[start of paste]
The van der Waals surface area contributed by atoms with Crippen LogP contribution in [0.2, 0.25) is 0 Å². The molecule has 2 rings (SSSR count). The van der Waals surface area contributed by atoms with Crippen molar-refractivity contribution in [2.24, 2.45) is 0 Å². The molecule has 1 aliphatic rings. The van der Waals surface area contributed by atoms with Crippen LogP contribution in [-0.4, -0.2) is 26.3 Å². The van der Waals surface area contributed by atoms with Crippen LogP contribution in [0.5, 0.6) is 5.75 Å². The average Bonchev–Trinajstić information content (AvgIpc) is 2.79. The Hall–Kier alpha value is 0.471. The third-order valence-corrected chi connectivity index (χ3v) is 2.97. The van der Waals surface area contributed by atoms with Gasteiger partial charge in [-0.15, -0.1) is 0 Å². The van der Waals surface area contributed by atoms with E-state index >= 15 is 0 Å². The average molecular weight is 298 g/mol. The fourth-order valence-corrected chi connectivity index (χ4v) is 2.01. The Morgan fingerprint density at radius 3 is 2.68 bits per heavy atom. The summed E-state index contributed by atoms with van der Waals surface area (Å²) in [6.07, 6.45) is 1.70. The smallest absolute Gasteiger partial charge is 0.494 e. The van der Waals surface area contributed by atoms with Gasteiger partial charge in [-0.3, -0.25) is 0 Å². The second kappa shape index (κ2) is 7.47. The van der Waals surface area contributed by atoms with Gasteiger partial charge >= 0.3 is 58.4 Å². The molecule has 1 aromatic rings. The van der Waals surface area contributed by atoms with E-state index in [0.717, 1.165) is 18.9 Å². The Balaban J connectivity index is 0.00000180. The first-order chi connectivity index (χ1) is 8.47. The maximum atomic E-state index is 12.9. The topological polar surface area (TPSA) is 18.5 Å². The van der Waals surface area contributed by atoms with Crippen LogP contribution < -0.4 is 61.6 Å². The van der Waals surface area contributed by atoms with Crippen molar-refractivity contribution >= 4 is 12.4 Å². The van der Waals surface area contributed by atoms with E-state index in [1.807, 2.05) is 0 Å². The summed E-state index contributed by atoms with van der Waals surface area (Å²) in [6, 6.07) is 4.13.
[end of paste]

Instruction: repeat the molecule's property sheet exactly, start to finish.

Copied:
The van der Waals surface area contributed by atoms with Crippen LogP contribution in [0.2, 0.25) is 0 Å². The molecule has 2 rings (SSSR count). The van der Waals surface area contributed by atoms with Crippen molar-refractivity contribution in [2.24, 2.45) is 0 Å². The molecule has 1 aliphatic rings. The van der Waals surface area contributed by atoms with Crippen LogP contribution in [-0.4, -0.2) is 26.3 Å². The van der Waals surface area contributed by atoms with Crippen LogP contribution in [0.5, 0.6) is 5.75 Å². The average Bonchev–Trinajstić information content (AvgIpc) is 2.79. The Hall–Kier alpha value is 0.471. The third-order valence-corrected chi connectivity index (χ3v) is 2.97. The van der Waals surface area contributed by atoms with Gasteiger partial charge in [-0.15, -0.1) is 0 Å². The van der Waals surface area contributed by atoms with E-state index >= 15 is 0 Å². The average molecular weight is 298 g/mol. The fourth-order valence-corrected chi connectivity index (χ4v) is 2.01. The Morgan fingerprint density at radius 3 is 2.68 bits per heavy atom. The summed E-state index contributed by atoms with van der Waals surface area (Å²) in [6.07, 6.45) is 1.70. The smallest absolute Gasteiger partial charge is 0.494 e. The van der Waals surface area contributed by atoms with Gasteiger partial charge in [-0.3, -0.25) is 0 Å². The second kappa shape index (κ2) is 7.47. The van der Waals surface area contributed by atoms with Gasteiger partial charge >= 0.3 is 58.4 Å². The molecule has 1 aromatic rings. The van der Waals surface area contributed by atoms with E-state index in [0.717, 1.165) is 18.9 Å². The Balaban J connectivity index is 0.00000180. The first-order chi connectivity index (χ1) is 8.47. The maximum atomic E-state index is 12.9. The topological polar surface area (TPSA) is 18.5 Å². The van der Waals surface area contributed by atoms with Crippen LogP contribution < -0.4 is 61.6 Å². The van der Waals surface area contributed by atoms with Crippen molar-refractivity contribution >= 4 is 12.4 Å². The van der Waals surface area contributed by atoms with E-state index in [1.807, 2.05) is 0 Å². The summed E-state index contributed by atoms with van der Waals surface area (Å²) in [6, 6.07) is 4.13.